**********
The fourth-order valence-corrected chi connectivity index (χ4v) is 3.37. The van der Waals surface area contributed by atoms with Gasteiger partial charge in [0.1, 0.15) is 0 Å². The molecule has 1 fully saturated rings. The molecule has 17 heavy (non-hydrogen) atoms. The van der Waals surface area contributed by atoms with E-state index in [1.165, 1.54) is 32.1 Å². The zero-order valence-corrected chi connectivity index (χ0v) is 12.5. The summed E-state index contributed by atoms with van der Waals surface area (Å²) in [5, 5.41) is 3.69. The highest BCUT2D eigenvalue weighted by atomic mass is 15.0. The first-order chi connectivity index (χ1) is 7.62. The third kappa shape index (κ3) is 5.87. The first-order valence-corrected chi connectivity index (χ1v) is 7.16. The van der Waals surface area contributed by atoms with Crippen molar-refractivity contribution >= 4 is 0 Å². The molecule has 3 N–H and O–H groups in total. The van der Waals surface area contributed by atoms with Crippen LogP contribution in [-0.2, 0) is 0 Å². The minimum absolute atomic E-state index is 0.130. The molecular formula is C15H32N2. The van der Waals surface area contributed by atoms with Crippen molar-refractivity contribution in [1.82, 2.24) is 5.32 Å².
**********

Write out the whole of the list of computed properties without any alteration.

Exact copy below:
The fourth-order valence-corrected chi connectivity index (χ4v) is 3.37. The van der Waals surface area contributed by atoms with Gasteiger partial charge in [0.1, 0.15) is 0 Å². The molecule has 1 fully saturated rings. The molecule has 17 heavy (non-hydrogen) atoms. The van der Waals surface area contributed by atoms with E-state index in [1.165, 1.54) is 32.1 Å². The zero-order valence-corrected chi connectivity index (χ0v) is 12.5. The summed E-state index contributed by atoms with van der Waals surface area (Å²) in [5, 5.41) is 3.69. The highest BCUT2D eigenvalue weighted by atomic mass is 15.0. The first-order chi connectivity index (χ1) is 7.62. The third kappa shape index (κ3) is 5.87. The first-order valence-corrected chi connectivity index (χ1v) is 7.16. The van der Waals surface area contributed by atoms with Crippen molar-refractivity contribution >= 4 is 0 Å². The molecule has 3 N–H and O–H groups in total. The van der Waals surface area contributed by atoms with Crippen LogP contribution in [-0.2, 0) is 0 Å². The minimum absolute atomic E-state index is 0.130. The molecular formula is C15H32N2. The van der Waals surface area contributed by atoms with Crippen molar-refractivity contribution in [1.82, 2.24) is 5.32 Å².